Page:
Out of the many economic concepts that get thrown around in the news, there are arguably few that are quite as important as GDP is.
Gross domestic product (GDP) is by far the most widely used economic indicator, and is used by policy makers, financial markets analysts and business executives to make decisions that will have a far-reaching impact on both businesses and individuals.
Despite the fact that it is one of the most widely used economic indicators, there is a surprising amount of uncertainty among average citizens of what is GDP, what it measures and why it matters.
If have found yourself scratching your head any time it gets mentioned in the news, keep reading this short article for a brief overview of what GDP actually entails and how it impacts businesses around the world.
What is GDP?
In terms of what GDP is and what it measures, at its most basic, GDP is an attempt to measure the economic activity of companies, governments and individuals in the economy of a specific country or region.
GDP measures the total monetary value of the goods and services that have been produced within an economy within a specified time period. Changes in the economic output over time are measured and used as a way of gauging the health of an economy. Increases in GDP are typically taken as a positive sign that the economy is growing, while decreases are usually viewed in a negative light.
GDP can be measured in several different ways, although usually it is done in one of three ways: the income approach, the output approach or the expenditure approach.
GDP can also be expressed differently depending on what exactly you want it to capture. This includes: real GDP, nominal GDP, GDP per capita, GDP growth rate or GDP purchasing power parity.
GDP is not a perfect measure of the economy. Many economists have criticized it for overlooking other types of labor that takes place in an economy, such as unpaid work, and for failing to show how income is distributed across the population.
Just because GDP is increasing, it does not necessarily mean that the living standards of individuals within that economy are actually improving! GDP also doesn’t tell us anything about the impact an economy has on the environment, which is an increasingly important concern.
With this basic understanding of GDP in mind, let’s focus on some of the different ways that GDP can impact businesses.
One of the most immediate ways that GDP can impact the business environment in a country is through interest rates. Central banking and financial institutions will look at GDP figures to decide whether they need to increase or decrease interest rates.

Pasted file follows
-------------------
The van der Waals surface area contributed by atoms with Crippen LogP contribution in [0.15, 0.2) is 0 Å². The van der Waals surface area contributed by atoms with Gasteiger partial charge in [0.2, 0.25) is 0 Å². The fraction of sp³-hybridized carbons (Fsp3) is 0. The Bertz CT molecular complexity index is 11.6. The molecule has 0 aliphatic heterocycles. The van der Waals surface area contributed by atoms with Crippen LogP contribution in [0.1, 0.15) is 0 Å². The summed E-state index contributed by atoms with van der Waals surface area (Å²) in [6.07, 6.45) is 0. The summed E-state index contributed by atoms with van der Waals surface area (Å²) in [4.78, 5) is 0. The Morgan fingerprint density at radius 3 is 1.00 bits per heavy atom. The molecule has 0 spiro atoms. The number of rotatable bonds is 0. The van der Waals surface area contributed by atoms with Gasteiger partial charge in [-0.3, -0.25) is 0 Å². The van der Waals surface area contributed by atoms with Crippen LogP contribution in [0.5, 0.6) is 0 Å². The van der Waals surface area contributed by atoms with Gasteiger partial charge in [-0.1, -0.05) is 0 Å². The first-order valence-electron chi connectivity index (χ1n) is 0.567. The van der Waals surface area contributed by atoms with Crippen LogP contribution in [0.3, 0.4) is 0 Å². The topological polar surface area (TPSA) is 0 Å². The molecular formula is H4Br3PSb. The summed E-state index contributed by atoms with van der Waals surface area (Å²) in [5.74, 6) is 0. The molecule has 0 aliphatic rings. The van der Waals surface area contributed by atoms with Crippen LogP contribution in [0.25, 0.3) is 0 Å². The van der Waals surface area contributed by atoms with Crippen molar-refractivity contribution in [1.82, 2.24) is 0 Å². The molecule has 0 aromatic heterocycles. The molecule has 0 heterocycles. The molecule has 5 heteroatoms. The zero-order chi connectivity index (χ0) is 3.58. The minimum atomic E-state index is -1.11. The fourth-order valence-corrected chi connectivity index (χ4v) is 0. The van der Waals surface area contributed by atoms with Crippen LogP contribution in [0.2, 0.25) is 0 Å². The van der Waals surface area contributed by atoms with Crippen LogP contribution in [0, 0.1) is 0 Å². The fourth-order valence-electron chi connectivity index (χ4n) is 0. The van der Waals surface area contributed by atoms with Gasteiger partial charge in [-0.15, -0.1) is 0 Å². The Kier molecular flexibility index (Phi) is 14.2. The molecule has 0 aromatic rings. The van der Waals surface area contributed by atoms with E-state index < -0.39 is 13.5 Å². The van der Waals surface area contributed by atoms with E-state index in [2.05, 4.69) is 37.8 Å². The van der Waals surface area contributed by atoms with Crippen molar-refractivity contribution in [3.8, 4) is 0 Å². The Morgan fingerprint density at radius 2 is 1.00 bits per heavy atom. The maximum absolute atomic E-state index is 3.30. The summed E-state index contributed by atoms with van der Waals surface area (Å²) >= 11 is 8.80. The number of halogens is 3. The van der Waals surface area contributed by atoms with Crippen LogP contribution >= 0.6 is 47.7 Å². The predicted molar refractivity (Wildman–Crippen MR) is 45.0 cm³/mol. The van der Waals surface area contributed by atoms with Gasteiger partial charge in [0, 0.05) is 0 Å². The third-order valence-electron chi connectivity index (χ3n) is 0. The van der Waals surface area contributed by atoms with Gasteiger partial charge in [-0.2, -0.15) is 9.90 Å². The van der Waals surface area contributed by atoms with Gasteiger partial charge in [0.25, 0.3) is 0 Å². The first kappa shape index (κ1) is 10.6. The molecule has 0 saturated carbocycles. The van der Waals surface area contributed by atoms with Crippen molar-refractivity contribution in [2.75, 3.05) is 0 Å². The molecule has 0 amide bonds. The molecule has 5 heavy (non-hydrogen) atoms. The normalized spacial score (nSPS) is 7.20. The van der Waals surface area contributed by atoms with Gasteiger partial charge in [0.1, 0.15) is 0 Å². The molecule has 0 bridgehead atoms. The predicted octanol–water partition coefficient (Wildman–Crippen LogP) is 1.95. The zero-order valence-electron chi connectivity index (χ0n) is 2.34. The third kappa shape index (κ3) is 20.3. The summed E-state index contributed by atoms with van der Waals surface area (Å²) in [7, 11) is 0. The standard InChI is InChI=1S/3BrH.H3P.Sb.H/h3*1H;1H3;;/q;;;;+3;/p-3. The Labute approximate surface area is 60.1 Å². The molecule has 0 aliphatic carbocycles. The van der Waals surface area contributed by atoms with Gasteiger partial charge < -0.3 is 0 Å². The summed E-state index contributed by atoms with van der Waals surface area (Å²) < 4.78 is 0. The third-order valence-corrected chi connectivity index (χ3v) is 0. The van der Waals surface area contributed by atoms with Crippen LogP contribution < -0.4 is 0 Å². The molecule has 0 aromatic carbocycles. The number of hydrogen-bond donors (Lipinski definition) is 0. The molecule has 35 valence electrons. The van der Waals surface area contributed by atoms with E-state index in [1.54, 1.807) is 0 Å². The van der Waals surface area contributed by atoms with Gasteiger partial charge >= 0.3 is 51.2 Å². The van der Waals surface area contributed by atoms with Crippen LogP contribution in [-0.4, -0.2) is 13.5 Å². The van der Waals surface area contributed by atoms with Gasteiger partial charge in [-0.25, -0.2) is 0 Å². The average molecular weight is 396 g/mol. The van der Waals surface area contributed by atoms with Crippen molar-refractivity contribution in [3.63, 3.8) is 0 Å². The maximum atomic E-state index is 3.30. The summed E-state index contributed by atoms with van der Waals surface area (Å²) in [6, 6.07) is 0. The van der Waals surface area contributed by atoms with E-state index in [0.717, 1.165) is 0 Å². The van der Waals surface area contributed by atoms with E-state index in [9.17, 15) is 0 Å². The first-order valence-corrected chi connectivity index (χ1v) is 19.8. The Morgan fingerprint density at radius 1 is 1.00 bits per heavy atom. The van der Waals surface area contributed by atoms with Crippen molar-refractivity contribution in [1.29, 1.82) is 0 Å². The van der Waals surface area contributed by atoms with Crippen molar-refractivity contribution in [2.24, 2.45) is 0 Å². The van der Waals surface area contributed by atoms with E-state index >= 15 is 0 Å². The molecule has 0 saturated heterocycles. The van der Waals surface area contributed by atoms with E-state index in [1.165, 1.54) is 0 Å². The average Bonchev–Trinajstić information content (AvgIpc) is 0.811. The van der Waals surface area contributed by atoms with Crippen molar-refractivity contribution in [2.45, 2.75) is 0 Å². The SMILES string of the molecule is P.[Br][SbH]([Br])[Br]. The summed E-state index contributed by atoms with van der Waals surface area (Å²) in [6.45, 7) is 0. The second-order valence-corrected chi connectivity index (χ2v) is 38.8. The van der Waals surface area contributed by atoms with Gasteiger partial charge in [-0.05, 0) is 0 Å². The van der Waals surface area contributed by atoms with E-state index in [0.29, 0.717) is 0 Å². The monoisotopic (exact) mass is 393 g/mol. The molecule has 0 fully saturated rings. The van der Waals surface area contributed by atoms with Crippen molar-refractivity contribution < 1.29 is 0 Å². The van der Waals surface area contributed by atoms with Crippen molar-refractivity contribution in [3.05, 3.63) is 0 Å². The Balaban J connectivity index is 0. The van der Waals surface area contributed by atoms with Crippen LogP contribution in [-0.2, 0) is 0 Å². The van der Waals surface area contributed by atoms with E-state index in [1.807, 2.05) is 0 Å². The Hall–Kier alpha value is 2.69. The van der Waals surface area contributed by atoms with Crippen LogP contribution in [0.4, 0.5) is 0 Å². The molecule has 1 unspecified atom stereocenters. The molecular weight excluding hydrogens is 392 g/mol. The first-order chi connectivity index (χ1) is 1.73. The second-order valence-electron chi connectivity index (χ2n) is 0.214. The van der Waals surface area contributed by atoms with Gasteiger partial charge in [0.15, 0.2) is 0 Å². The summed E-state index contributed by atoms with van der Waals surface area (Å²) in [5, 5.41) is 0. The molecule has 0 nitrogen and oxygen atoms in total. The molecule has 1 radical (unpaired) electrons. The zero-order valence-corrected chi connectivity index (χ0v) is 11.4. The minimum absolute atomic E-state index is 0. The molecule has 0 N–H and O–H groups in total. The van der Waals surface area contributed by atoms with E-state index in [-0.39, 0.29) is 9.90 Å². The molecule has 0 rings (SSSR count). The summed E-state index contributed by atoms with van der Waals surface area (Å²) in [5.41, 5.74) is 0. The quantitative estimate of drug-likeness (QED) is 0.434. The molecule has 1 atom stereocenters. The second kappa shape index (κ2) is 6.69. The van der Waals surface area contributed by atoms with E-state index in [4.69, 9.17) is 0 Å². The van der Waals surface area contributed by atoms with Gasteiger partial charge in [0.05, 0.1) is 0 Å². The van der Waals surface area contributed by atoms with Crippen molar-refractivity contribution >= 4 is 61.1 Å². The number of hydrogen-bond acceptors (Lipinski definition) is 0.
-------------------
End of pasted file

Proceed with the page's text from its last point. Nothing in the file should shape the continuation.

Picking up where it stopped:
This decision will inevitably impact businesses as rising interest rates will make it more expensive for businesses to access funding and loans from commercial banks. It might also impact what their mortgage or business loan repayments look like. This can have a significant impact on profitability.
Predicting business growth
Another way that GDP figures can impact businesses and the business environment, is when it comes to predicting or projecting growth for the year ahead.
GDP is an indicator of how well the economy is doing. Depending on what this looks like, it will signal whether a business can expect to grow in the months ahead.
GDP figures will often reflect consumer sentiment, which will have an immediate impact on the finances of businesses and whether they can expect to grow.
If GDP is booming, this is a vote of confidence in the year ahead, which might encourage businesses to pursue a growth-oriented strategy.
In much the same way, investors looking to funnel capital into businesses will also be influenced by GDP figures.
Investing in a business is inherently risky. Investors are more likely to take this risk when the economy is performing well. In this way, positive GDP figures will encourage investment decisions.
Another way that GDP data can impact businesses, is in how these figures shape currency exchange prices.
GDP data releases are a closely followed event and when news breaks, there will usually be a reaction in the currency markets.
This can impact a business if they need to acquire foreign currency to do business — particularly when they want to increase their reserves of a certain currency — or if it will be more expensive for consumers to buy their goods with a particular currency.
Multinational companies will also use GDP data to help develop and pursue growth strategies into new markets. If GDP data is continuing to be weak in a certain part of the world, this might put them off investing into that region.
On the other hand, if GDP has been growing at a steady rate, this can be taken as a sign that consumer demand exists in the target market to support a planned expansion.